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Since its inception last year, Meteo for Energy has actively collaborated as a partner in GRETHA, a project focused on digital technologies to develop a new generation of PV facilities and electric microgrids. This initiative is funded by the HAZITEK 2021 programme, led by the Basque Government's Department of Economic Development, Sustainability, and the Environment.

GRETHA sets out to enhance the efficiency and integration of PV energy based on current needs in the energy sector. Some key focus areas include:


  1. Reducing LCOE costs in PV energy

Reducing the LCOE entails decreasing the overall cost of solar energy production throughout its lifecycle. Optimising manufacturing costs and enhancing crystalline silicon technology have enabled LCOE reduction thus far. However, for further reductions, it is necessary to decrease solar installations' operating and maintenance expenses (OPEX). Developing new monitoring and maintenance technologies would enable more efficient management and cost reduction in large-scale plants and distributed PV systems.

  1. Improved integration of PV energy into distribution grids and isolated micro-grids

To boost PV integration, efforts must be made to improve renewable energy management and increase the system’s flexibility. The hybridisation of PV installations with storage units can contribute to this goal, as it will allow better control and management and greater stability and reliability in energy distribution. In addition, intelligent and automated technology can further improve the efficiency and profitability of the sector.

  1. Digital transformation of the energy and PV sector

Digitalisation can improve electricity grid design, planning, operation and maintenance, creating more efficient management and integration. Collecting and analysing large amounts of data through sensors and IoT platforms optimise decision-making and early detection of grid problems, reducing costs and improving energy distribution security.


Sensors, big data, and digital twins to optimise PV generation in Spain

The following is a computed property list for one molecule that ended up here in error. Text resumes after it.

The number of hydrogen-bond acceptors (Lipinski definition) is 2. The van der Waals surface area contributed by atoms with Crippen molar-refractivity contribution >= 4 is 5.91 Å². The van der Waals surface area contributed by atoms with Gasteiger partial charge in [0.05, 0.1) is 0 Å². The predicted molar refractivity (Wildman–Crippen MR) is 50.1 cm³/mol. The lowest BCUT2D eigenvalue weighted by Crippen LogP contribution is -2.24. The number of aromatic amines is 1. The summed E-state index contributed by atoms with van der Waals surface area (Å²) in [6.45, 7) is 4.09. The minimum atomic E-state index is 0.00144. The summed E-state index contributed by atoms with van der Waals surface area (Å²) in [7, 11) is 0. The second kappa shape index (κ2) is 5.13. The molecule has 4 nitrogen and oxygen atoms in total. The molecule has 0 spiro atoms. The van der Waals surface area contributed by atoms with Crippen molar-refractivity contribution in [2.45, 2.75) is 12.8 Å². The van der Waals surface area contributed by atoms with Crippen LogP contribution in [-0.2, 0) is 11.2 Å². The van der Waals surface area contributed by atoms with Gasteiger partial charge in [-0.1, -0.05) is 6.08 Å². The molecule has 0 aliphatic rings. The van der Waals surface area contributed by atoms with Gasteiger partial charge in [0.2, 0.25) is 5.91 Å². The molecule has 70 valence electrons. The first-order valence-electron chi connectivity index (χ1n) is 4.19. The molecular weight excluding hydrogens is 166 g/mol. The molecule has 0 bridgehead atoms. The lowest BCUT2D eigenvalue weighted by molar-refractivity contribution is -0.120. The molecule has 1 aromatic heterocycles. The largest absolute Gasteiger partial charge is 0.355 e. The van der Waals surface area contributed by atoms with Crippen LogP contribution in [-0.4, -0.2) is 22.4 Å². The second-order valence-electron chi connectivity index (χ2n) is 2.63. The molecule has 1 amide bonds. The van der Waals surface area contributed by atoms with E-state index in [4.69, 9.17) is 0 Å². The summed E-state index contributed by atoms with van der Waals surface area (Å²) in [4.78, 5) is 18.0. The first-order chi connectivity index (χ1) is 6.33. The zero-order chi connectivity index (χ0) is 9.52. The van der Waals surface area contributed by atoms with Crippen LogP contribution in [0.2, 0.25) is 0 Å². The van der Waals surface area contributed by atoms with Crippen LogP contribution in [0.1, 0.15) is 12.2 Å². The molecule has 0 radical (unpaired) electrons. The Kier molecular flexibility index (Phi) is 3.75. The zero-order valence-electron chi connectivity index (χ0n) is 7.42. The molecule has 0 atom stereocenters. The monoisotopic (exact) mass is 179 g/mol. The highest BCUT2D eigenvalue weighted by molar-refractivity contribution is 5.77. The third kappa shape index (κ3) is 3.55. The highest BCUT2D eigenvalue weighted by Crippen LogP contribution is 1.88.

In this sense, the GRETHA project endeavours to implement cutting-edge technological innovations for integrating and managing PV energy in electricity distribution networks while reducing the LCOE. Some technologies encompassed in this pursuit include:

  • Sensor solutions at the PV module level to monitor and optimise the performance of solar panels in real-time: Sensors collect data to detect potential problems in the solar panel operation (such as dirt accumulation or shadows obstruction), to notify the user, then take corrective measures or optimise the solar panel’s performance based on the weather, environment and performance of the panel.
  • Digital twins to create hybrid models with cyber-physical representations of the PV industry: This technique combines actual operating data with synthetic failure data to develop forecasting and predictive maintenance algorithms. PV plants’ digital twins allow failure detection before it occurs, thus reducing O&M costs for higher operational efficiency. In addition, hybrid models enable the inclusion of comparative environmental data, such as solar radiation, temperature, humidity and other environmental factors, that, together with system operation data move towards a predictive PV generation model with improved integration.

A digital architecture is needed for the above solutions and to ensure data governance evolves towards new operation and maintenance services based on big data. Meteo for Energy is leading research on data governance to provide data space sovereignty for cybersecurity, identity control and correct use of data between data owners and users.

In 2022, Meteo for Energy made some progress in harnessing the technology developed by its intrapreneurship venture, BigDa Solutions. The focus was on creating a secure and unified data space to facilitate data exchange, enabling hybrid models based on sensor technology to optimise the sector. The initial step was the creation of an identity hub or identity manager, which verifies the identity of users for a secure data ecosystem.

The project will progress steadily throughout this year and 2024, with Meteo for Energy dedicated to advancing the development of the data space. The following steps will be creating a vocabulary provider, which will serve as an ontology or dictionary of terms establishing a unified language for the data parameters measured within the PV sector, following the guidelines of the International Electrotechnical Commission (IEC) standards.

GRETHA, spearheaded by Global Dominion Access, has a consortium of participants comprising Meteo for Energy; Dominion Energy; Elson Electrónica; Saltoki; Sener; and Deusto Seidor. There are some scientific and technological agents collaborating with this consortium, including Tecnalia, Global Dominion Access R&D, UPV/EHU, and the Energy Cluster.


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